Biz Travel Essential to World Economy, Needs to Rebound: Global Business Travel Association

November 13, 2020 Admin

The Global Business Travel Association (GBTA) says business travel is an essential part of the world’s economy and needs to get moving again.

“We’ve got to find a way to get these borders open, whether it’s for business or leisure, we’ve got to find a way,” GBTA Interim Executive Director Dave Hilfman said during a virtual presentation to this year’s conference of the Association of Canadian Travel Agencies.

Hilfman said a survey of the 9,000 GBTA members around the world found that they see an increase in rapid testing prior to travelling by air as the best way to safely open international travel.

“These tests are getting far more accurate, being produced in high volume, and the price is coming down. So, whether it’s at the airport, or being done by government or airlines … that is going to make so much difference,” he said.

Hilfman also said the “patchwork approach” to fighting COVID-19 around the world is causing havoc.

“Everybody talks about the fact that government restrictions, we need to get them standardized. Quarantines, border closures and lockdowns are just not the answer. We have to find a way, we think through testing, contact tracing, and just general common sense, using the science will make all the difference in the world.”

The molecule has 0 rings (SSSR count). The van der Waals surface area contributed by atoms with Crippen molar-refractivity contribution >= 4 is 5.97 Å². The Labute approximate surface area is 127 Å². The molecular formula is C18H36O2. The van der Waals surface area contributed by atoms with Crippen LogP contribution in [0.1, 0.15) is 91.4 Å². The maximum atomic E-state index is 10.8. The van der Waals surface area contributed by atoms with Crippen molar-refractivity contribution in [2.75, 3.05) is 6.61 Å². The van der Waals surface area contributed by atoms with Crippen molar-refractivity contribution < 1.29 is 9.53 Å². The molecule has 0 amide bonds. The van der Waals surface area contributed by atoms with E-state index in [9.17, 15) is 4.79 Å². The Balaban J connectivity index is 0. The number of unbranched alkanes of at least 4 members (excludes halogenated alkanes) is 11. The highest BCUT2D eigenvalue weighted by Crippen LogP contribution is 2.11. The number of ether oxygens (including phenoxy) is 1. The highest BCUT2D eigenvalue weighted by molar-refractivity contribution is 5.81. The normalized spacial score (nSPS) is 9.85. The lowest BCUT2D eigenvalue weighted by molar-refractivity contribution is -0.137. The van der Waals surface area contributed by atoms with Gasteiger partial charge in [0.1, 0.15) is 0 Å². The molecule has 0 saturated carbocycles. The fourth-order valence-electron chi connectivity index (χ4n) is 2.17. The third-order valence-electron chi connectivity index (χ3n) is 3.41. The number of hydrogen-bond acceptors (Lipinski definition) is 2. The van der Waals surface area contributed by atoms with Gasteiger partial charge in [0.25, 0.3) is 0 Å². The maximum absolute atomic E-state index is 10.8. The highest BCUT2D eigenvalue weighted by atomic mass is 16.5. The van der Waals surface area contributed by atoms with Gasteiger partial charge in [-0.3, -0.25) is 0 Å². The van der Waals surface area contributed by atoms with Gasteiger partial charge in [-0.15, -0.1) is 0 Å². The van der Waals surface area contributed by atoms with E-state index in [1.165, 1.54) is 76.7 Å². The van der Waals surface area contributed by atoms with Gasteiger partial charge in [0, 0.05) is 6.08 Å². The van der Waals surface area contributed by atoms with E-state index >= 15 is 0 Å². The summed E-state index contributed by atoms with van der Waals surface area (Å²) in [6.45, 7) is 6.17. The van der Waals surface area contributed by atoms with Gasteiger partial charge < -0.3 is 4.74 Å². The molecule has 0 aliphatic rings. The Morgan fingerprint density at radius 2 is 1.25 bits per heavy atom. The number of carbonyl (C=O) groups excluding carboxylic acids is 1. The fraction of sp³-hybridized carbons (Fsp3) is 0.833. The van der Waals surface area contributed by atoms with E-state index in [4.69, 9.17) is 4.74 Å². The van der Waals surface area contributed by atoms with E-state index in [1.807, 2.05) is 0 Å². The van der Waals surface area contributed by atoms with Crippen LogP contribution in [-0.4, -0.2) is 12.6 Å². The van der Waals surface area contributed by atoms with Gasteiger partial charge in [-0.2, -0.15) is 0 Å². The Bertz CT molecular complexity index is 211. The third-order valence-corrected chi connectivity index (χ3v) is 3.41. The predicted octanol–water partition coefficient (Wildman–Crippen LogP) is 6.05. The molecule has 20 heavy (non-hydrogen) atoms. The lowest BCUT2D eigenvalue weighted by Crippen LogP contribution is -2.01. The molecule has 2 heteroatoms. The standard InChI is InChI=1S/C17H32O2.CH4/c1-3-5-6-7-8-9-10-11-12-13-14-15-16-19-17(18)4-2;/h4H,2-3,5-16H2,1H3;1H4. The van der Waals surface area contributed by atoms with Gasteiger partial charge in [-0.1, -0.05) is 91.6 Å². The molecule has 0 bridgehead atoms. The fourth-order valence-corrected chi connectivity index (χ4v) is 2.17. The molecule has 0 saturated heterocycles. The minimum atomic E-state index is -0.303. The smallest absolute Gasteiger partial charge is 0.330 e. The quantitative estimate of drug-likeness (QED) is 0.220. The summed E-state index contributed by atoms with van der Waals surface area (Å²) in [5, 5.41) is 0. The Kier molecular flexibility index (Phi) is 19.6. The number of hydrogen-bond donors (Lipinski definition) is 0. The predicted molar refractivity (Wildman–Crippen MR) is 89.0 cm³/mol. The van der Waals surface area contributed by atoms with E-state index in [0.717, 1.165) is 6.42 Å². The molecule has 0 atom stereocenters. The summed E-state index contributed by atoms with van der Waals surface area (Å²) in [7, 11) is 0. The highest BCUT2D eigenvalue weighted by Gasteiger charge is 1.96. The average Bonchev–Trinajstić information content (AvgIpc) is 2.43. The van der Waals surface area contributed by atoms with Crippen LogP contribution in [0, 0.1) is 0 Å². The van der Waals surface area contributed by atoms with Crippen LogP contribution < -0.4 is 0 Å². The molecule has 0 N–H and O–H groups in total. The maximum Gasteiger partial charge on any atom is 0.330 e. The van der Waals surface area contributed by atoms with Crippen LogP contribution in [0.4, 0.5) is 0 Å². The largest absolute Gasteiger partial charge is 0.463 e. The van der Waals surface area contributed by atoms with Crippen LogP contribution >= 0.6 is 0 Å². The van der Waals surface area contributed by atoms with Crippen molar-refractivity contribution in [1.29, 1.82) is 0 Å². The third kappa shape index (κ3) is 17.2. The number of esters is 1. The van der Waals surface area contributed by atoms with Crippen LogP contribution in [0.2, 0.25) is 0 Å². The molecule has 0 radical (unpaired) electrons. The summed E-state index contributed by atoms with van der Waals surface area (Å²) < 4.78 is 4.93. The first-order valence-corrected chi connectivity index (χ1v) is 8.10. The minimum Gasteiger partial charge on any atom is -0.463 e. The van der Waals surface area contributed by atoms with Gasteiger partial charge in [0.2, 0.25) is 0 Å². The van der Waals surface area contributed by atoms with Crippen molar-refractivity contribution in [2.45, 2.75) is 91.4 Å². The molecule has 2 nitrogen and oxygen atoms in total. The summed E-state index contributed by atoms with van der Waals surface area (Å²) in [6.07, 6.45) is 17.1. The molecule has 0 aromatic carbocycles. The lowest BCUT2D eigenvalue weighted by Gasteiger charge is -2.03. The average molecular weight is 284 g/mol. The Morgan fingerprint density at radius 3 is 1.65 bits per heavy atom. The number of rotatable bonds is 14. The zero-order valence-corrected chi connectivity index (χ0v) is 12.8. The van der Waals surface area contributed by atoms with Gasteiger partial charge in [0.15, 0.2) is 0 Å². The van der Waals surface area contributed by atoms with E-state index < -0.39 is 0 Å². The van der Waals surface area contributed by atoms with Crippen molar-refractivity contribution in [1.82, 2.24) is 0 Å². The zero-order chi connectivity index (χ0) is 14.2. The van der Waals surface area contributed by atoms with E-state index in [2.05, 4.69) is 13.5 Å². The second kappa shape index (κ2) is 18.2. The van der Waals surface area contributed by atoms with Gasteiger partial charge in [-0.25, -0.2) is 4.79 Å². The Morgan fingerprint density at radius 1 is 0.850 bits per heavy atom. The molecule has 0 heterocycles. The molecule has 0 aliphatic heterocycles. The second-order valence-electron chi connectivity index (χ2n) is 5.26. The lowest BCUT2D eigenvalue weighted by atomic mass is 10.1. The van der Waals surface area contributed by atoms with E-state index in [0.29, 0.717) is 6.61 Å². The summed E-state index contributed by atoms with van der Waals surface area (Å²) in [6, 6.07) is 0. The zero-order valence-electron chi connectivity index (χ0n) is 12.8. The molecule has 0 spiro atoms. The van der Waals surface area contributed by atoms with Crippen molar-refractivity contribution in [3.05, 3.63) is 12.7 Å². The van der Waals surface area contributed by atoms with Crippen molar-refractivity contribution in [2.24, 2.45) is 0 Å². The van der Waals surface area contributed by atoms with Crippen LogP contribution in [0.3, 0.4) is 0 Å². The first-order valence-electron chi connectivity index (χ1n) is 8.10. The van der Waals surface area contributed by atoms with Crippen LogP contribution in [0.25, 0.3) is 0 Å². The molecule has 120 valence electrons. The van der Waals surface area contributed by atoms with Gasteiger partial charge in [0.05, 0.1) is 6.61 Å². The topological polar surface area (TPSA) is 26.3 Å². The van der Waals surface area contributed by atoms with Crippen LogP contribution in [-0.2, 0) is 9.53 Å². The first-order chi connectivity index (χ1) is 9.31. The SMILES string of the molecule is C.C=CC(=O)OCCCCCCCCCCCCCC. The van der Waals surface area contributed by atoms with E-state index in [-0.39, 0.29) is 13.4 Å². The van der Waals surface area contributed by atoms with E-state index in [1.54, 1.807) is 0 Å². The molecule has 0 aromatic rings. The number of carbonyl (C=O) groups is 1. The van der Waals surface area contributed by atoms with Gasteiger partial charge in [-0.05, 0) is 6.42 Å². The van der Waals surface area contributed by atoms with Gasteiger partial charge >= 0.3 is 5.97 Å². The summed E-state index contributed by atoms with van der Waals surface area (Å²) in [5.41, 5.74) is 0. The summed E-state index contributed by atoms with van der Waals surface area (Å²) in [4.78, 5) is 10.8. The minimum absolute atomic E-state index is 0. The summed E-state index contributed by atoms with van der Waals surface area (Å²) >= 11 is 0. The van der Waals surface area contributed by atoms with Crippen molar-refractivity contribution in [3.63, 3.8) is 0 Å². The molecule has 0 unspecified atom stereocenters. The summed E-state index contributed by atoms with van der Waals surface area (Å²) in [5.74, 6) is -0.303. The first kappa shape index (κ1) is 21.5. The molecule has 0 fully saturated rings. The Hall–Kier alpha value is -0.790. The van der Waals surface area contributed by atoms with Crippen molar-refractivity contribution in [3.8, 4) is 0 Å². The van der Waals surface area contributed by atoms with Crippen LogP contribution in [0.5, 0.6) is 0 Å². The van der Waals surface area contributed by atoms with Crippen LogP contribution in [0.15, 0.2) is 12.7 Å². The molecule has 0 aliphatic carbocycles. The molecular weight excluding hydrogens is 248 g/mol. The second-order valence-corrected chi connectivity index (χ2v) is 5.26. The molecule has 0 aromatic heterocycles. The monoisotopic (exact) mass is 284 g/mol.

Nancy Tudorache, Regional Vice President, Canada for the GBTA, said business travel “is essential to the health of any economy.”

“In person meetings matter,” she said. “Business travel matters. In Canada, business travel is a significant contributor to our economy. It contributes more than $40.1 billion Canadian dollars to our national GD, and (pre-pandemic) it supports more than 525,000 jobs in Canada.”

“By directly connecting companies with customers and partners worldwide, travel creates jobs and drives growth in ways that remote communications simply cannot,” Tudorache said.

Video and zoom chats are great, but Tudorache said a study in the Harvard Business Review found that in-person sessions “are 34 times more likely to create positive response than non face-to-face meetings.”

Personal interaction and connections “cannot be replaced by technology,” she said.

She also noted that the pandemic “has done inconceivable damage to the supply chain that supports business travel itself.”

Tudorache said business travel around the world was down 87% in the first few months of the pandemic and that $108.5 billion dollars in global revenue is being lost every month.

“It’s huge, it’s devastating.”

It will take time, but both speakers agreed things will get better.

“Business travel may not look the way it did before, but business travel is going to return in a safe, much cleaner way with new technologies, new protocols, and, frankly, a better understanding of preparedness,” Hilfman said. “I think everybody should be optimistic, with the appropriate concern about making sure we do this in the right way, in the wise way, in the proper way. But business travel has to be back.”



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